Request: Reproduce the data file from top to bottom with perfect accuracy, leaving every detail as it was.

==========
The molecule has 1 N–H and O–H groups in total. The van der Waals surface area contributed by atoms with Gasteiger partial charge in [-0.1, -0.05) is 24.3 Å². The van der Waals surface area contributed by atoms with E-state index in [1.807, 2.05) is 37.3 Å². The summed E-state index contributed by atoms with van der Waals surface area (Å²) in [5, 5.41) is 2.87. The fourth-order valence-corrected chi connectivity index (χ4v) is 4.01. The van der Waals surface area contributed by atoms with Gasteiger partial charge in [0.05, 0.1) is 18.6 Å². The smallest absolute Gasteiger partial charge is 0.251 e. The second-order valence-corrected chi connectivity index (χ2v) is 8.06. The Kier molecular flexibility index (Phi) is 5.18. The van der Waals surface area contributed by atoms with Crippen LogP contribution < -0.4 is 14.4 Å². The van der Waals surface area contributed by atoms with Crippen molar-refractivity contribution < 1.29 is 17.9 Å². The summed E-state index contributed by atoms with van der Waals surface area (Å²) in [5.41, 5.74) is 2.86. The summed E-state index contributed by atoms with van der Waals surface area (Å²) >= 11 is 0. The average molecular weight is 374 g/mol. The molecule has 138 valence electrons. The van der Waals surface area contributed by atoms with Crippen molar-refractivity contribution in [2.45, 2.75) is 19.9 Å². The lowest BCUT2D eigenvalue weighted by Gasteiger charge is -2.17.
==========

The molecule has 1 N–H and O–H groups in total. The van der Waals surface area contributed by atoms with Gasteiger partial charge in [-0.1, -0.05) is 24.3 Å². The van der Waals surface area contributed by atoms with E-state index in [1.807, 2.05) is 37.3 Å². The summed E-state index contributed by atoms with van der Waals surface area (Å²) in [5, 5.41) is 2.87. The fourth-order valence-corrected chi connectivity index (χ4v) is 4.01. The van der Waals surface area contributed by atoms with Gasteiger partial charge in [0.05, 0.1) is 18.6 Å². The smallest absolute Gasteiger partial charge is 0.251 e. The second-order valence-corrected chi connectivity index (χ2v) is 8.06. The Kier molecular flexibility index (Phi) is 5.18. The van der Waals surface area contributed by atoms with Crippen LogP contribution < -0.4 is 14.4 Å². The van der Waals surface area contributed by atoms with Crippen molar-refractivity contribution < 1.29 is 17.9 Å². The summed E-state index contributed by atoms with van der Waals surface area (Å²) in [5.41, 5.74) is 2.86. The summed E-state index contributed by atoms with van der Waals surface area (Å²) >= 11 is 0. The average molecular weight is 374 g/mol. The molecule has 138 valence electrons. The van der Waals surface area contributed by atoms with Crippen molar-refractivity contribution in [2.45, 2.75) is 19.9 Å². The lowest BCUT2D eigenvalue weighted by Gasteiger charge is -2.17.